Wednesday, January 09, 2008

Q-Tips and A Punctuation Question

Why do they make and sell q-tips if all of the books and doctors tell you not to use them in your ears?


So, here is my random question. I use to teach 3rd grade before we had kids. As a part of our grammar curriculum, I taught my third graders about using commas. Well, the other day, Jason corrected me on something that I thought I had right. This is kind of hard to explain, but stay with me.

Take this sentence: "I like to eat roast beef, potatoes and carrots." Notice that there is no comma between "potatoes" and "carrots". This is the way I taught my 3rd graders and this is what I was taught in school, too.

Jason said he used to punctuate his sentences the same way until he started getting papers back from his professors with "comma" corrections. The corrected version of the sentence would read, "I like to eat roast beef, potatoes, and carrots." Jason says he was taught that you weren't supposed to put a comma between "potatoes" and "carrots", but he does it now because he doesn't want to lose points on his grad papers.

I was taught that the only time you would use a comma before the word "and" was if your sentence had a series of 4 or more words. An example would be, "I like to eat roast beef, potatoes, carrots, mac n' cheese, and rolls."

Does this make any sense? Can somebody help me clarify which way is the right way? I'm not sure why this matters, but I just can't stand the thought of doing something wrong.

12 comments:

eyegal said...

Doug Mendenhall who works at the Huntsville Times told us one time that grammar changes with the times. This is one of the "new" things. That extra comma is obsolete and no longer to be used (at least not by editors in the paper). I've noticed that some of the new ACT prep books still use the comma so they're not "up" on new trends either. Guess it's up for debatee

kyllie said...

I think I might have your answer. In elementary/high school, I was taught to put a comma after every word in a list: apple, banana, and orange. In college, I majored in communications and took some journalism courses. Journalistic writing is a little different than everyday writing, in journalism they follow a style guide, and in the style guide the rule is to leave out the comma before "and": apple, banana and orange. I don't know if this makes any sense, but I specifically remember that rule in college and have always thought that was the difference.

Also I'm not sure if you know me or not, we go to Mayfair, and I just happened upon your blog from other blogs, so I just wanted to kind of introduce myself so you wouldn't think I was a stalker!

Jamey said...

I guess they can't leave things how they are...they have to change the way Math is done, so I'm assuming they are pulling English in on the matter too.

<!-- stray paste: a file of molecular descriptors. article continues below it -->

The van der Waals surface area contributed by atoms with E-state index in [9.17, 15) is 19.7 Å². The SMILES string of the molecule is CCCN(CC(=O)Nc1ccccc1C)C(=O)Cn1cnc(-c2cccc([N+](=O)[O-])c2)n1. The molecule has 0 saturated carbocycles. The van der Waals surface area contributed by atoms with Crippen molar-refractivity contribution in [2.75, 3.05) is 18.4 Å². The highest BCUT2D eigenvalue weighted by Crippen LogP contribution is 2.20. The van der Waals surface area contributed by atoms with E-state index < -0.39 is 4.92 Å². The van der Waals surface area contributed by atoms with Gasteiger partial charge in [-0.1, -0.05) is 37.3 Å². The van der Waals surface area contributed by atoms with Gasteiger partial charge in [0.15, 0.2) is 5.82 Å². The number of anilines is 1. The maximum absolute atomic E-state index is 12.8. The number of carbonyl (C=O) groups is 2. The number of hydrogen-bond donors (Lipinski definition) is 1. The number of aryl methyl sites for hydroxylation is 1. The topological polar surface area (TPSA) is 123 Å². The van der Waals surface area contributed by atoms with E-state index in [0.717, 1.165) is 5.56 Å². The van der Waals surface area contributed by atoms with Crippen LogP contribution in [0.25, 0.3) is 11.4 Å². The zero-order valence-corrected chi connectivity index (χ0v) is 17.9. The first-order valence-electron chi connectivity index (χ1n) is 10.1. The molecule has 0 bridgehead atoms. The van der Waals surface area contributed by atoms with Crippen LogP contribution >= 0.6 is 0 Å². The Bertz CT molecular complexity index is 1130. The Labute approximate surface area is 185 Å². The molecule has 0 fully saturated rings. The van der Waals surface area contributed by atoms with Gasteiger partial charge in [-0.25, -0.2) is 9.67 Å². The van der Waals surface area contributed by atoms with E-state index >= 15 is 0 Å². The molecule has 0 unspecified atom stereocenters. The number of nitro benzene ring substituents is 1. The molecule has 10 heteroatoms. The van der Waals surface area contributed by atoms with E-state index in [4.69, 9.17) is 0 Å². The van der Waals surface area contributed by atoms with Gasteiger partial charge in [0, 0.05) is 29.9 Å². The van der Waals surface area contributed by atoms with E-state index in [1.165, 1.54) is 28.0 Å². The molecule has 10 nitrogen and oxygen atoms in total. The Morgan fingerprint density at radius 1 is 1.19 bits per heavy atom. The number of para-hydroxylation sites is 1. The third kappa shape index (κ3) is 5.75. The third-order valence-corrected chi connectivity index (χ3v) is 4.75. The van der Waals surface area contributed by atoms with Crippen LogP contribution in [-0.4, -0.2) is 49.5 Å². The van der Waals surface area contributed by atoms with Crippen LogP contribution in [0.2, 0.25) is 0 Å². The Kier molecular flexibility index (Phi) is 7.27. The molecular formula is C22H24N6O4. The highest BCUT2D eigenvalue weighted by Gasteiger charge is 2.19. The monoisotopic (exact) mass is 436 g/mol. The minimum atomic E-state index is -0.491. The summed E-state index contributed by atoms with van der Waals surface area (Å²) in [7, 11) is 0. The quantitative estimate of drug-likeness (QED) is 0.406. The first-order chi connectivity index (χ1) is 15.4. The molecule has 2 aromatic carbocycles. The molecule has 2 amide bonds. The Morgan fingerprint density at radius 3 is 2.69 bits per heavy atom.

At my previous place of employment I wrote radio and tv commercials, print ads, etc. I was told by my supervisor that I overused commas. I was given a grammar book to study. (It was pretty demeaning the way they did it too.)So apparently I'm not the best one to give advice on this even though English was my best subject.

Jason said...

My professor, tells me that I use commas, too often, too. I think, he's nuts.

,

Sunny said...

Kyllie - Thanks for stopping by and leaving me a comment. Isn't it amazing how you can get connected with so many people through these blogs?

Trey and Bri Maharrey said...

The comma thing is very interesting to me! I am bad with punctuations anyways but this throws me way off. I have always done this the way you were saying you had. This has rocked my world!!! Thanks for sharing the tidbit and asking for the feedback. Very informative ;)

TARA said...

Sunny,

I am going to refer your question to Pamela White, the Institute for Excellence in Writing Teacher in our area. She edits books for publishers and teaches several classes for homeschoolers. She is fantastic. I would have said good but that's a banned word she won't let us use anymore.

Anonymous said...

Ok Sunny...I know you haven't heard from me in years but I keep up to date with people from our class by reading their blogs. I now teach English at Friendship and I have the answer to your question. The actual rule states that in a series or listing of items, a comma is listed between each item unless two of the items go together. For example...if your sentence said: "I like to eat roast beef, potatoes and carrots." That sentence implies that potatoes and carrots are one item, like it is a mixed food. If it said "I like to eat roast beef, potatoes, and carrots." That implies that each item is a separate thing. The Harbrace Handbook, which is what most colleges use and what we use here says this: "A comma separates words, phrases, or clauses in a series, and a comma appears after each item in the listing except the last one. Hope this helps! I hope you and your family are doing well!! God Bless...

Anonymous said...

Since I had to post anonymously because I don't have a blog, I forgot to tell you who I am! This is Erica Powell...sorry :)

Sunny said...

Erica - So good to hear from you! I hope that things are going well for you. So, your teaching at Friendship?

Stacy said...

I don't really care much about the comma thing.

All I have to say it that you know why I think they continue to make q-tips! :)

Sunny said...

Stacy - it took me awhile to remember...

Thanks for the laugh!